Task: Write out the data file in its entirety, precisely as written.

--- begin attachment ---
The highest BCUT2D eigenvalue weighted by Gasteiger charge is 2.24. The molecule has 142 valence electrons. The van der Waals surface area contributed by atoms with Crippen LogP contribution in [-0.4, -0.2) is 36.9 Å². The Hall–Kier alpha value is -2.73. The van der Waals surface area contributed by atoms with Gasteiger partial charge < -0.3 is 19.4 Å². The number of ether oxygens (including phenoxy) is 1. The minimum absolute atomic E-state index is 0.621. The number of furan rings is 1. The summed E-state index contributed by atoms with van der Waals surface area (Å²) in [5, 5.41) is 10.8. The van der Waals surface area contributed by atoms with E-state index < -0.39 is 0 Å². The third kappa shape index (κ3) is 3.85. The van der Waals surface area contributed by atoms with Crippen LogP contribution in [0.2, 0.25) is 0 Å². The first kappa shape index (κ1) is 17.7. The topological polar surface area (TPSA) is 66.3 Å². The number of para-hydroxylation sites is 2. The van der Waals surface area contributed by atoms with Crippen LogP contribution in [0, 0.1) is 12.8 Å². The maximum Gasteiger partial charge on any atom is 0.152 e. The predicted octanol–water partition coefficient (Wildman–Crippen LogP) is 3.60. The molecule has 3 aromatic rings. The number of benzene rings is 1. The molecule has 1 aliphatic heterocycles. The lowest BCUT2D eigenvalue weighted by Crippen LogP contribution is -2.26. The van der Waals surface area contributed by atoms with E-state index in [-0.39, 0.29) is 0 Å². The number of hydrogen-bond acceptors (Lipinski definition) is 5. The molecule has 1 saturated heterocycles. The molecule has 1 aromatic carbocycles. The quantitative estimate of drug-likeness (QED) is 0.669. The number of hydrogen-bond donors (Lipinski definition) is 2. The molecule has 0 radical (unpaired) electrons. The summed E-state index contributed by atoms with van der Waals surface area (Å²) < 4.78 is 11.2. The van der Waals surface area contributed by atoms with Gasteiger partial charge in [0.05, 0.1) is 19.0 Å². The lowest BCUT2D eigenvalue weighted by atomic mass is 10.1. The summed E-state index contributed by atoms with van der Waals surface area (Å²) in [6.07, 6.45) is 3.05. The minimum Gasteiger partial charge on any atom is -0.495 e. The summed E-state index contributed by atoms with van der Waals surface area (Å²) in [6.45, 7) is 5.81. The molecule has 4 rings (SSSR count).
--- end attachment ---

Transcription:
The highest BCUT2D eigenvalue weighted by Gasteiger charge is 2.24. The molecule has 142 valence electrons. The van der Waals surface area contributed by atoms with Crippen LogP contribution in [-0.4, -0.2) is 36.9 Å². The Hall–Kier alpha value is -2.73. The van der Waals surface area contributed by atoms with Gasteiger partial charge < -0.3 is 19.4 Å². The number of ether oxygens (including phenoxy) is 1. The minimum absolute atomic E-state index is 0.621. The number of furan rings is 1. The summed E-state index contributed by atoms with van der Waals surface area (Å²) in [5, 5.41) is 10.8. The van der Waals surface area contributed by atoms with E-state index < -0.39 is 0 Å². The third kappa shape index (κ3) is 3.85. The van der Waals surface area contributed by atoms with Crippen LogP contribution in [0.2, 0.25) is 0 Å². The first kappa shape index (κ1) is 17.7. The topological polar surface area (TPSA) is 66.3 Å². The number of para-hydroxylation sites is 2. The van der Waals surface area contributed by atoms with Crippen LogP contribution in [0, 0.1) is 12.8 Å². The maximum Gasteiger partial charge on any atom is 0.152 e. The predicted octanol–water partition coefficient (Wildman–Crippen LogP) is 3.60. The molecule has 3 aromatic rings. The number of benzene rings is 1. The molecule has 1 aliphatic heterocycles. The lowest BCUT2D eigenvalue weighted by Crippen LogP contribution is -2.26. The van der Waals surface area contributed by atoms with E-state index in [-0.39, 0.29) is 0 Å². The number of hydrogen-bond acceptors (Lipinski definition) is 5. The molecule has 1 saturated heterocycles. The molecule has 1 aromatic carbocycles. The quantitative estimate of drug-likeness (QED) is 0.669. The number of hydrogen-bond donors (Lipinski definition) is 2. The molecule has 0 radical (unpaired) electrons. The summed E-state index contributed by atoms with van der Waals surface area (Å²) < 4.78 is 11.2. The van der Waals surface area contributed by atoms with Gasteiger partial charge in [0.05, 0.1) is 19.0 Å². The lowest BCUT2D eigenvalue weighted by atomic mass is 10.1. The summed E-state index contributed by atoms with van der Waals surface area (Å²) in [6.07, 6.45) is 3.05. The minimum Gasteiger partial charge on any atom is -0.495 e. The summed E-state index contributed by atoms with van der Waals surface area (Å²) in [6.45, 7) is 5.81. The molecule has 4 rings (SSSR count).